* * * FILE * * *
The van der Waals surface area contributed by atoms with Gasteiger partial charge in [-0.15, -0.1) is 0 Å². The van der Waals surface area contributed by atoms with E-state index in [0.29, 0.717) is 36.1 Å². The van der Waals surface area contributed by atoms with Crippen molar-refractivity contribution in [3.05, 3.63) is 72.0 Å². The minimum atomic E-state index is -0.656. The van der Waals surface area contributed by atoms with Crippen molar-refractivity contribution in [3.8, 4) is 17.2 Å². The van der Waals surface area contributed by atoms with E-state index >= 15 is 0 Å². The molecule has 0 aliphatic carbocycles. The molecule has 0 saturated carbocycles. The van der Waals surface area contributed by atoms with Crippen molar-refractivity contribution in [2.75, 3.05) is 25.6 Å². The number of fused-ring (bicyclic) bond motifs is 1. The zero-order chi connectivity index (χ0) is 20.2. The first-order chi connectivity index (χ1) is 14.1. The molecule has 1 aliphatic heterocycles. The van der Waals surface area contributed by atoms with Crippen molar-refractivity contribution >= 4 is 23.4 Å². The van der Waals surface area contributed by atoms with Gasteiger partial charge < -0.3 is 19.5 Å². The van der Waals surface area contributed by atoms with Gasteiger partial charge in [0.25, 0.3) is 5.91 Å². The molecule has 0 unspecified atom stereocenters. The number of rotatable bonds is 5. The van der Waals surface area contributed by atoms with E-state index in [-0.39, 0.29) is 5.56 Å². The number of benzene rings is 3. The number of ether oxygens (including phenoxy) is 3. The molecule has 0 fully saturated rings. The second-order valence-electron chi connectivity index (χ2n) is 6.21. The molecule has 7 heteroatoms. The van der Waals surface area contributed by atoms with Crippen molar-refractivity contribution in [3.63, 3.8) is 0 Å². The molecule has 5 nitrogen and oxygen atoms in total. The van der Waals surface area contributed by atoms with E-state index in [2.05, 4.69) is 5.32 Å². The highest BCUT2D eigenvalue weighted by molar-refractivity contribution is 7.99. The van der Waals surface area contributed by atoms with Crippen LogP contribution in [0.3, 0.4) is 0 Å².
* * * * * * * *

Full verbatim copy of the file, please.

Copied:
The van der Waals surface area contributed by atoms with Gasteiger partial charge in [-0.15, -0.1) is 0 Å². The van der Waals surface area contributed by atoms with E-state index in [0.29, 0.717) is 36.1 Å². The van der Waals surface area contributed by atoms with Crippen molar-refractivity contribution in [3.05, 3.63) is 72.0 Å². The minimum atomic E-state index is -0.656. The van der Waals surface area contributed by atoms with Crippen molar-refractivity contribution in [3.8, 4) is 17.2 Å². The van der Waals surface area contributed by atoms with E-state index >= 15 is 0 Å². The molecule has 0 aliphatic carbocycles. The molecule has 0 saturated carbocycles. The van der Waals surface area contributed by atoms with Crippen molar-refractivity contribution in [2.75, 3.05) is 25.6 Å². The number of fused-ring (bicyclic) bond motifs is 1. The zero-order chi connectivity index (χ0) is 20.2. The first-order chi connectivity index (χ1) is 14.1. The molecule has 1 aliphatic heterocycles. The van der Waals surface area contributed by atoms with Crippen molar-refractivity contribution >= 4 is 23.4 Å². The van der Waals surface area contributed by atoms with Gasteiger partial charge < -0.3 is 19.5 Å². The van der Waals surface area contributed by atoms with Gasteiger partial charge in [0.25, 0.3) is 5.91 Å². The molecule has 0 unspecified atom stereocenters. The number of rotatable bonds is 5. The van der Waals surface area contributed by atoms with E-state index in [-0.39, 0.29) is 5.56 Å². The number of benzene rings is 3. The number of ether oxygens (including phenoxy) is 3. The molecule has 0 fully saturated rings. The second-order valence-electron chi connectivity index (χ2n) is 6.21. The molecule has 7 heteroatoms. The van der Waals surface area contributed by atoms with Crippen molar-refractivity contribution in [3.63, 3.8) is 0 Å². The molecule has 5 nitrogen and oxygen atoms in total. The van der Waals surface area contributed by atoms with E-state index in [2.05, 4.69) is 5.32 Å². The highest BCUT2D eigenvalue weighted by molar-refractivity contribution is 7.99. The van der Waals surface area contributed by atoms with Crippen LogP contribution in [0.3, 0.4) is 0 Å².